After I posted my update on the house a couple people suggested that we replace the front window with French doors. What they didn't know is that this is what the wall opposite that window looks like:
These windows and door will also be replaced. The slider will be replaced with a prettier wood slider. Those side windows are now 18" from the floor, which is what the window in front will become, so we won't lose much at all. I love French doors, but this room is too small to accomodate the door swing without losing usable space or severely interrupting the flow. The wood sliders are really pretty, though. You can also see, from this picture, that although the view out the front window looks like we are really out in the woods, there is a subdivision right behind us. You can't have everything.
We got a Christmas tree on Saturday. Our realtor, Nancy Jane, had a "client appreciation" party at a local tree farm and bought each of her clients a Christmas tree. It was a cold, wet day, but there was a shelter with a roaring fire and hot dogs and hot cider and cookies. Beautiful place, where you hike out and select and cut your tree. We picked out a fairly small tree.I have seen lots of entries on blogs about the environmental impact of cutting live trees for Christmas and many people are going to artificial trees. I have given this some thought and appreciate the arguments against live trees, but it seems like living in Oregon where more Christmas trees are grown than in any other state, buying a live tree which was grown for that specific purpose doesn't pose a problem. It is also an important part of the economy here and I'd hate to see the Christmas tree farmers going out of business. The Christmas tree farms around Portland are such beautiful places. It is one of our pleasant yearly outings to drive out to one of them and choose our tree. And a freshly cut fir is one of the best smells there is!
I'm completely with you on the live tree thing. Yes, there is an impact, but the trees we get (at local tree farms) are grown specifically for that purpose. They are replanted year after year (otherwise no farm for the next year!) and so I can't see the harm in it.ReplyDelete
I live in Vermont and the "green" issue is here too. It is really hard for me to believe that an artificial tree made in Asia and shipped here with all its packaging can be more green than a tree I hand cut in the next town 10 miles away. Even for the 15 years that an artificial one is supposed to last, I've still spent less carbon energy in the long run. And the benefit to the local economy is a big plus. The one we actually bought was sold to benefit the local fire department and was cut nearby. It's in the garage waiting to be brought in and set up. I'm sure glad we got it Saturday before all this snow we're getting today.ReplyDelete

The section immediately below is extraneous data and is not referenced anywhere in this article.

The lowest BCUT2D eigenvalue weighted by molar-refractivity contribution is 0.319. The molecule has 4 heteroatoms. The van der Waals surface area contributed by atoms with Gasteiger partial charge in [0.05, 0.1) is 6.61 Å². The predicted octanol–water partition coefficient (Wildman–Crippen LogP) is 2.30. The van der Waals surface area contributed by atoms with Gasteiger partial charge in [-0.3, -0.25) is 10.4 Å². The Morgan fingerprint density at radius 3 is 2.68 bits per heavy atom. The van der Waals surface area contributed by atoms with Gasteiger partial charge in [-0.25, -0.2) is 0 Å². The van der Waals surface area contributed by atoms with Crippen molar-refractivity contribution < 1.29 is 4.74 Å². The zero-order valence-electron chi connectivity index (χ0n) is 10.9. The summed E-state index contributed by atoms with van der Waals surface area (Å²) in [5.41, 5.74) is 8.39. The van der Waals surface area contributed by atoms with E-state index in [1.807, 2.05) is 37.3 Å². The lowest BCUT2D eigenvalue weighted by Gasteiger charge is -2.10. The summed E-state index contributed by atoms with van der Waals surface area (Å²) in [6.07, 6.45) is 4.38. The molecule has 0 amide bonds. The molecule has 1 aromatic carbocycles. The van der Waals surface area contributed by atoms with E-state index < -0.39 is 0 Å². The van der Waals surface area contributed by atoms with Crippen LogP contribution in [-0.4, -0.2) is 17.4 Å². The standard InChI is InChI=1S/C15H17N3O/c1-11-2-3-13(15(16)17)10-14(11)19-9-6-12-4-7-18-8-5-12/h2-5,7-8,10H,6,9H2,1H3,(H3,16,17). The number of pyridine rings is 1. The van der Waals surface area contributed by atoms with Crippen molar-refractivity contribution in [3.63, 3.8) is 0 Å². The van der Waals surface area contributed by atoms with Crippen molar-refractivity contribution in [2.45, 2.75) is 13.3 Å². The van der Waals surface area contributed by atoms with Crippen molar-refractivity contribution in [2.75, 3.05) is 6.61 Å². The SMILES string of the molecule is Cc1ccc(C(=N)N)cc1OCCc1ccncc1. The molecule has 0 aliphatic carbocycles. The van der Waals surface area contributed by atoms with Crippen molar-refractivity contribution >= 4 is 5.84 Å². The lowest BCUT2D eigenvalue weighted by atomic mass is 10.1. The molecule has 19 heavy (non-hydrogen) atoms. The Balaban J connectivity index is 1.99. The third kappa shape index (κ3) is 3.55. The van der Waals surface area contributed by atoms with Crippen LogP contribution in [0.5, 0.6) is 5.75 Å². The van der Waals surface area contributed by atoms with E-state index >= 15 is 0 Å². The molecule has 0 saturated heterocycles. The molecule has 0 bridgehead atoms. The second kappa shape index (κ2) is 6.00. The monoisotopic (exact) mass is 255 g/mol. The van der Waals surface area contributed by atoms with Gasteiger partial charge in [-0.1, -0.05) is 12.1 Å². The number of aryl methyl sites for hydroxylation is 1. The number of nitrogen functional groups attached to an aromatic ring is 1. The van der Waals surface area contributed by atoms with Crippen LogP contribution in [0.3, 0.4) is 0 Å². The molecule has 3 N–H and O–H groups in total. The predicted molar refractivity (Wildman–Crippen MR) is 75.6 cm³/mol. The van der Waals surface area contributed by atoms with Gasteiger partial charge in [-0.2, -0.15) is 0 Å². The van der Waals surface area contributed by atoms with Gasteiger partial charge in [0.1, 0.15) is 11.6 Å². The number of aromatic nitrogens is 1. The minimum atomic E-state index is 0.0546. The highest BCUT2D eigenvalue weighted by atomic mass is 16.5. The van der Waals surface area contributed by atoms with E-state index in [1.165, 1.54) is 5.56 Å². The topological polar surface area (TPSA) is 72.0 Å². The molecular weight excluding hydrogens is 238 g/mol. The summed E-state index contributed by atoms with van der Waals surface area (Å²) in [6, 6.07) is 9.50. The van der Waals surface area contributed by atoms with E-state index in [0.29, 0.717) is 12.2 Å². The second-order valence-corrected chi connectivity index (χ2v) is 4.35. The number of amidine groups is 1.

I live up in WA near Bremerton where they got 8.5 inches of rain since midnight TODAY! And Hiway 16, going to Bremerton, is closed in Gorst, which is a bend in the road, by sea water/rain mix. I can see the headlines "Monday Night Commute Cancelled Due To Lack Of Road"ReplyDelete
Last year we bought a small tree in a pot for our Christmas decoration. It was moved out to the back porch in January and we sit by it every day while we drink a cup of coffee (tea). It's been watered regularly and now it is about to make it's trip inside the house for this Christmas. It grew about six inches during the year. I'm happy with this choice. There are no tree farms around here.ReplyDelete
Thanks for showing us why French doors won't work in your new house.
I'd love to get a real tree and agree with your reasoning - but I'm allergic to the needles. Rashes all over my arms and hands as I decorate the tree or get too close to it. So, it's a fake tree from Ikea for us! I miss the evergreen smell, but not the watering or needles on the floor...ReplyDelete
I have to agree that there is something about a "tree" made from petroleum products that doesn't seem very green.ReplyDelete